The slack-stringed, wailing, electric guitar riff that opens “Dust My Broom” is a sound that will forever immortalize Elmore James. Although this tune was first recorded by the legendary Robert Johnson, it was the version by James that became an R&B hit in 1952. Guitar players have spent hours and hours copying that sound, but it is Elmore James who owned it. Everyone else is simultaneously a tribute to James, and a pale imitation.
The phrase “dust my broom” means “it’s over, I’m done and leaving” . I imagine back in the day, when the cleaning was done, the last step was to shake the dust off the broom used to sweep up. It was understood to express, “I’m gonna quit you and not come back”. In the first verse of the song, Elmore sings he is going to quit the best girl he’s lovin’, and his friends can have his room. He is gone and won’t need either any more.
Elmore James was born in Mississippi, the birthplace of the blues. His first guitar was undoubtedly acoustic, but soon he helped electrify the blues. Initially an electric pickup was added to the sound hole of an acoustic guitar, and eventually he moved to a fully electric guitar. He moved up to Chicago, and became a fundamental figure in the electric blues sound of Chicago. His sound was studied and copied by scores of blues and rock and roll musicians.
Elmore James, “The Sky is Crying”
In addition to his guitar work, Elmore James is famous for his vocals. There is a strained, desperate, wailing sound to the way he sings. It is a perfect match for the subject matters of his songs. Many of his tunes have that famous “Jimmy Reed” shuffle figure, with James’ plaintive vocal pleading out the lyrics, and his slide guitar sound getting all the miles he can out of that octave wide “Dust My Broom” riff. When you hear it, it is simply perfection. I can’t imagine it any other way. The main part of his recording career is right in the middle of the time of early Rock & Roll, Rhythm and Blues, and straight up Electric Blues.
Elmore James, “Shake Your Money Maker”
Elmore James suffered from a heart condition and died in 1963 of a heart attack. He was just about to join a tour of Europe, with other blues musicians in the American Folk Blues Festival. That tour fed the European appetite for the blues sound, and undoubtedly James would be even more famous had he lived long enough to join that trip. As it is, he is a figurehead in the world of guitar players. Jimi Hendrix sometimes posed for photos, with albums in hand of musicians he respected. One of the most famous photos of Hendrix has him holding an Elmore James record.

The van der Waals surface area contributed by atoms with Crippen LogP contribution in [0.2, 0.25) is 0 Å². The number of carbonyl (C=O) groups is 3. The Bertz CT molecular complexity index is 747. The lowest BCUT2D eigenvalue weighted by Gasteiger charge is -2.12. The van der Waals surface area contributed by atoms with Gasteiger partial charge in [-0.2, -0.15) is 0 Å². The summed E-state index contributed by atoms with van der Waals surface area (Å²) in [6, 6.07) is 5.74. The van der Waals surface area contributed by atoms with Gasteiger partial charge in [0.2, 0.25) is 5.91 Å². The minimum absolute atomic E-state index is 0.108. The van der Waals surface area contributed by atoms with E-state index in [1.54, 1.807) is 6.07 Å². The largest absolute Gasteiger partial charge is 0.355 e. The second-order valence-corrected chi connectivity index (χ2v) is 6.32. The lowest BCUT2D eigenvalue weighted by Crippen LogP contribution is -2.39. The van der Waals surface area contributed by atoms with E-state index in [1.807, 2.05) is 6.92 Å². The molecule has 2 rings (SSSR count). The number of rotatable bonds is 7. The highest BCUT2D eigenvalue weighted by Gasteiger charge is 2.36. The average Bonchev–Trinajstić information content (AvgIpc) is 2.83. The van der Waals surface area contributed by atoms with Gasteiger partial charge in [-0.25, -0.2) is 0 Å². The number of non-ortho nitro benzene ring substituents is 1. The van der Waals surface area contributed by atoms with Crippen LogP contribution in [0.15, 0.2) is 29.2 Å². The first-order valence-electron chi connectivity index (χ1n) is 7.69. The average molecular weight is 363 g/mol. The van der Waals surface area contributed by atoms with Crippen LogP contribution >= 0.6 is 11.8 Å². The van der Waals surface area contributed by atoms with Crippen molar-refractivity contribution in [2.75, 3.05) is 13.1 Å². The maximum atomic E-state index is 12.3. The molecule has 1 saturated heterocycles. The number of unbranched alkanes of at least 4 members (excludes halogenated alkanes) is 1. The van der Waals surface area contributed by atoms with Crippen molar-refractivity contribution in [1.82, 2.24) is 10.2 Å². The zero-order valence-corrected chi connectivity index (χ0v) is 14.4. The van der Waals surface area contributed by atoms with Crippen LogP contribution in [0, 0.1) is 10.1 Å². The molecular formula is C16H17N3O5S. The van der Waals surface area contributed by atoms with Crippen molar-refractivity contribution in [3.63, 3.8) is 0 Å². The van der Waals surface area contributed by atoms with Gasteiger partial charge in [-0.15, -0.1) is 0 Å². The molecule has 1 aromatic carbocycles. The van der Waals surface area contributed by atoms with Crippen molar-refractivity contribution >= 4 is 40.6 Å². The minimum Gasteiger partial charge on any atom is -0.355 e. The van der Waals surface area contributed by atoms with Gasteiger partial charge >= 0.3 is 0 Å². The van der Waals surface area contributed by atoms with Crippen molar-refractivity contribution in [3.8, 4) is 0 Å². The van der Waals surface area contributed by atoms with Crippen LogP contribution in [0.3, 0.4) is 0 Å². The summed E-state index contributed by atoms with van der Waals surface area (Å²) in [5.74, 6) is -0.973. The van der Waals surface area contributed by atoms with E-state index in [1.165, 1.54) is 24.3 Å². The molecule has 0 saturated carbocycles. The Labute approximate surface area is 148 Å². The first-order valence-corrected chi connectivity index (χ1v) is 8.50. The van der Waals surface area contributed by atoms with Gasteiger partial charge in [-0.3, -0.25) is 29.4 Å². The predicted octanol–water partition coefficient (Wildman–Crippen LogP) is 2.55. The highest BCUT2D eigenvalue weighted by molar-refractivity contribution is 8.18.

The four tunes included in this post are really just scratching the surface of Elmore James’ output. Any tune you run across that has James playing and singing is well worth your time to listen. The music is powerful, expressive, authentic, and something that I can hear over and over again.
Fantastic post on an under appreciated giant of the blues. His tunes have been covered by the best: “It Hurts Me Too” by the Grateful Dead and Canned Heat, “The Sky Is Crying” by Albert King and Stevie Ray Vaughn, “One Way Out” by the Allman Brothers, “Madison Blues” and “Shake Your Moneymaker” by Fleetwood Mac, and finally, “Dust My Broom” by Freddie King and, well, everybody else.
Elmore was the bridge from the acoustic slide masters of the 1920’s and 1930’s to modern electric slide players such as, Duane Allman, Ry Cooder and Derek Trucks.
Thanks for informing your readers about such an important figure in musical history.
He died before I was born but his sound is still with us. Wonderful write up.
Reblogged this on I Write The Music.
I’ve recently taken up slide guitar and listening to this is making drool with my jaw on the floor. I can only dream of playing not only with such skill but so much raw emotion as well. I’ve always felt that the blues is one of the most authentic forms of music and Elmore James is definitely one of the greats.
Thanks for the introduction to Mr. James! Embarrassed to say I’d never heard him before, but very glad to have come across your post. “The Sky is Crying” sounded familiar even though I’d never heard it before (the guitar intro of Zeppelin’s “You Shook Me” and Jimi’s ‘I have a bad, bad feeling that my baby don’t live here no more’ lyric in “Red House” came to mind). Always interesting to hear what came before. And before that. Thanks again!
This was great! I’m so glad to learn about this great musician. Most of the legends learned from the best R&B. I’d love to take a poll of the performers at Woodstock; I think many were inspired by Elmore James. Thank you.
Thanks for sharing this with us. He was a great musician and what he meant to rock and roll fits right up there with Leadbelly.
Wow, I hear so many other musicians that came after him in his style… you can tell what they listened to, Jimi included.
I can’t forget his sound. He was really a great star and his voice and sounds are still in my memories. Nice article and good stuff.